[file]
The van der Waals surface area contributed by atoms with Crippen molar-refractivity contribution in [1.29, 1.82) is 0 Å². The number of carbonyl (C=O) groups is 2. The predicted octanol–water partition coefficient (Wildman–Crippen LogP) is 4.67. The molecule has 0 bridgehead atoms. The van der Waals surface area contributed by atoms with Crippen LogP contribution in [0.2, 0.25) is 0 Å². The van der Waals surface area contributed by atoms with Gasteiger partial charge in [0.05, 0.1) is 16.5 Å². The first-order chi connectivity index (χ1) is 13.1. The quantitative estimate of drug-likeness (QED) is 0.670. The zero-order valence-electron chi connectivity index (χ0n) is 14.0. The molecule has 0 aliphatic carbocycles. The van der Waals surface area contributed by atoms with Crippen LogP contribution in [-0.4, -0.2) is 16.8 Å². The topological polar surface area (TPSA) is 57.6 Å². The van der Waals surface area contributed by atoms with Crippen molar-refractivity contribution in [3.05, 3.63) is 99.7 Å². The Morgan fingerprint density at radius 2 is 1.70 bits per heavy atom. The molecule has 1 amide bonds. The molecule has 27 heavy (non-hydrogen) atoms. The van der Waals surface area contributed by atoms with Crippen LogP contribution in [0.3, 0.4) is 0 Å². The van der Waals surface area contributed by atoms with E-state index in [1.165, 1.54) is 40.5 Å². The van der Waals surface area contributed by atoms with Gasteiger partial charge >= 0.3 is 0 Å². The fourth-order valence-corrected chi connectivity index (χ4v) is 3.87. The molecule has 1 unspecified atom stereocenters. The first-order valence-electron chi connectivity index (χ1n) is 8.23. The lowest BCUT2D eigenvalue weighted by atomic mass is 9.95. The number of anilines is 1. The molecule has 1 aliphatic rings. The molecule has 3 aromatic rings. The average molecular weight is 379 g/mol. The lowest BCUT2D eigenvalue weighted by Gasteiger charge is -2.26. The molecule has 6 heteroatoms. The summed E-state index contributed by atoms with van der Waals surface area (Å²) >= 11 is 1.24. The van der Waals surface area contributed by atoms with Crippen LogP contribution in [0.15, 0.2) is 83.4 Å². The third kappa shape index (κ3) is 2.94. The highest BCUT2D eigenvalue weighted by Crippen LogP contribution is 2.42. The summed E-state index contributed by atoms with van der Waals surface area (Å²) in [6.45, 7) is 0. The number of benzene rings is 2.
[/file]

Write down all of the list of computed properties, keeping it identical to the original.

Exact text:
The van der Waals surface area contributed by atoms with Crippen molar-refractivity contribution in [1.29, 1.82) is 0 Å². The number of carbonyl (C=O) groups is 2. The predicted octanol–water partition coefficient (Wildman–Crippen LogP) is 4.67. The molecule has 0 bridgehead atoms. The van der Waals surface area contributed by atoms with Crippen LogP contribution in [0.2, 0.25) is 0 Å². The van der Waals surface area contributed by atoms with Gasteiger partial charge in [0.05, 0.1) is 16.5 Å². The first-order chi connectivity index (χ1) is 13.1. The quantitative estimate of drug-likeness (QED) is 0.670. The zero-order valence-electron chi connectivity index (χ0n) is 14.0. The molecule has 0 aliphatic carbocycles. The van der Waals surface area contributed by atoms with Crippen LogP contribution in [-0.4, -0.2) is 16.8 Å². The topological polar surface area (TPSA) is 57.6 Å². The van der Waals surface area contributed by atoms with Crippen molar-refractivity contribution in [3.05, 3.63) is 99.7 Å². The Morgan fingerprint density at radius 2 is 1.70 bits per heavy atom. The molecule has 1 amide bonds. The molecule has 27 heavy (non-hydrogen) atoms. The van der Waals surface area contributed by atoms with Crippen LogP contribution in [0.3, 0.4) is 0 Å². The van der Waals surface area contributed by atoms with E-state index in [1.165, 1.54) is 40.5 Å². The van der Waals surface area contributed by atoms with Gasteiger partial charge >= 0.3 is 0 Å². The fourth-order valence-corrected chi connectivity index (χ4v) is 3.87. The molecule has 1 unspecified atom stereocenters. The first-order valence-electron chi connectivity index (χ1n) is 8.23. The lowest BCUT2D eigenvalue weighted by atomic mass is 9.95. The number of anilines is 1. The molecule has 1 aliphatic rings. The molecule has 3 aromatic rings. The average molecular weight is 379 g/mol. The lowest BCUT2D eigenvalue weighted by Gasteiger charge is -2.26. The molecule has 6 heteroatoms. The summed E-state index contributed by atoms with van der Waals surface area (Å²) >= 11 is 1.24. The van der Waals surface area contributed by atoms with Crippen LogP contribution in [0.15, 0.2) is 83.4 Å². The third kappa shape index (κ3) is 2.94. The highest BCUT2D eigenvalue weighted by Crippen LogP contribution is 2.42. The summed E-state index contributed by atoms with van der Waals surface area (Å²) in [6.45, 7) is 0. The number of benzene rings is 2.